Former Merrill Lynch financial advisor D Membla (CRD# 4357042) is accused of excessive trading and unsuitable investment recommendations. Membla was registered with Merrill Lynch in Chicago, Illinois from 2001 to 2016, when he was terminated regarding, “Conduct including circumventing Firm limitations on the accumulation of mutual fund shares in customer accounts resulting in a loss of management’s confidence.”
In February 2019, FINRA barred Membla after he “consented to the sanction and to the entry of findings that he entered and later canceled fictitious mutual fund sell orders to circumvent restrictions placed by his member firm and mutual fund providers on the amount of Class B shares an investor can own. The findings stated these fictitious sell orders and subsequent purchases of Class B shares caused the accounts of customers to exceed the accumulation limit by a total of $863,000. The firm subsequently provided $31,801 in restitution to these customers. The findings also stated that Dembla caused the firm to maintain inaccurate books and records by making false entries on firm databases as to why the clients wanted to sell Class B shares.”
Membla has been the subject of four customer complaints between 2016 and 2017, according to his CRD report:
- October 2017. “The Customer alleges excessive trading and unsuitable investments from December 31, 2010 until December 31, 2015.” The customer sought $790,925 in damages and the case was settled for $95,000. The case was regarding Unit Investment Trusts including corporate, government and municipal securities.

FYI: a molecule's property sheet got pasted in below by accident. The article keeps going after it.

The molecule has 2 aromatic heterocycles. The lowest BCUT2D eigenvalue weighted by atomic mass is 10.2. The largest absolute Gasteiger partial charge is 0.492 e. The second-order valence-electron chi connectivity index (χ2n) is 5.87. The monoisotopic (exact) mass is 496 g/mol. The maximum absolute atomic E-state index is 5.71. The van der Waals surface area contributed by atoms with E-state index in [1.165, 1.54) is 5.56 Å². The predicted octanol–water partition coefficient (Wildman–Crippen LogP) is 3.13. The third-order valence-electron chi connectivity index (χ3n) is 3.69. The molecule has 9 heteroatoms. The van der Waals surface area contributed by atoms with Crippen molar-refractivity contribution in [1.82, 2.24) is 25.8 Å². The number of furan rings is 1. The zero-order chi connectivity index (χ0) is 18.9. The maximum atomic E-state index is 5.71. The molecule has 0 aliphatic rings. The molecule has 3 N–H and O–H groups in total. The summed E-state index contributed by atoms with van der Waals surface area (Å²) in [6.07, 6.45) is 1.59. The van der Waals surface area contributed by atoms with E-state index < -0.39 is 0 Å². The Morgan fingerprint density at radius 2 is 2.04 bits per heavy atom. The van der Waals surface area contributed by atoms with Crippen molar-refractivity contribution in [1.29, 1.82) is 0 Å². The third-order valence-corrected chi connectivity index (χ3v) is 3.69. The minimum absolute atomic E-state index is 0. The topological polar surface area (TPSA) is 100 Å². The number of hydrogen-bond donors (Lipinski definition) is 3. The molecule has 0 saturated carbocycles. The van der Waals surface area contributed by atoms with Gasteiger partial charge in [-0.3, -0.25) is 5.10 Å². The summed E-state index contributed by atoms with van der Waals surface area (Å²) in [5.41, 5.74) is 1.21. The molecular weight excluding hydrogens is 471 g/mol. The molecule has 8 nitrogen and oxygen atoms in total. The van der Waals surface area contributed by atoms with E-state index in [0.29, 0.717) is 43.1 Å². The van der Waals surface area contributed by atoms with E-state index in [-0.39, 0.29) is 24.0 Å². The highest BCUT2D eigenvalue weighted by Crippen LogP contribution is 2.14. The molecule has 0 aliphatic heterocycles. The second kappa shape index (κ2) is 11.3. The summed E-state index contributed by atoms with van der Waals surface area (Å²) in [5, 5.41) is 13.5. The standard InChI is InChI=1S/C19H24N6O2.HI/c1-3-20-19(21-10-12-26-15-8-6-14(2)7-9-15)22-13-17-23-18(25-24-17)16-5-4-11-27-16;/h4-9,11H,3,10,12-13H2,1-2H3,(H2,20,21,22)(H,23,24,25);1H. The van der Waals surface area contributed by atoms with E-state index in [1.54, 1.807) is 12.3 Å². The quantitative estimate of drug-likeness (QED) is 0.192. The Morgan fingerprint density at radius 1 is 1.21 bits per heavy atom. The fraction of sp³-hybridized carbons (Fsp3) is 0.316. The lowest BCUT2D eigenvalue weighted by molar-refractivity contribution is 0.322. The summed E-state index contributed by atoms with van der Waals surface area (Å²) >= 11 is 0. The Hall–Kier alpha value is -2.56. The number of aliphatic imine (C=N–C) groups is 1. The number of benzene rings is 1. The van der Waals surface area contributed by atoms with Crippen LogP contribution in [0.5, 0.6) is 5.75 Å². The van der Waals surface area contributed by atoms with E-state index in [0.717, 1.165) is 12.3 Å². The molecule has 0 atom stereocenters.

- January 2017. “The Customer alleges unsuitable investment recommendations from May 2012 to September 2016.” The case was settled for $167,000. The case was regarding Unit Investment Trusts.
- January 2017. “The Customer alleges unsuitable investment recommendations from January 2012 to April 2016.” The case was settled for $110,000. The case was regarding Unit Investment Trusts.
- January 2016. “The Customers allege unsuitable investments recommendations from January 2013 to July 2015.” The case was settled for $200,000. The case was regarding Unit Investment Trusts.
Pursuant to FINRA Rules, member firms are responsible for supervising a broker’s activities during the time the broker is registered with the firm. Therefore, Merrill Lynch may be liable for investment or other losses suffered by Membla’s customers.
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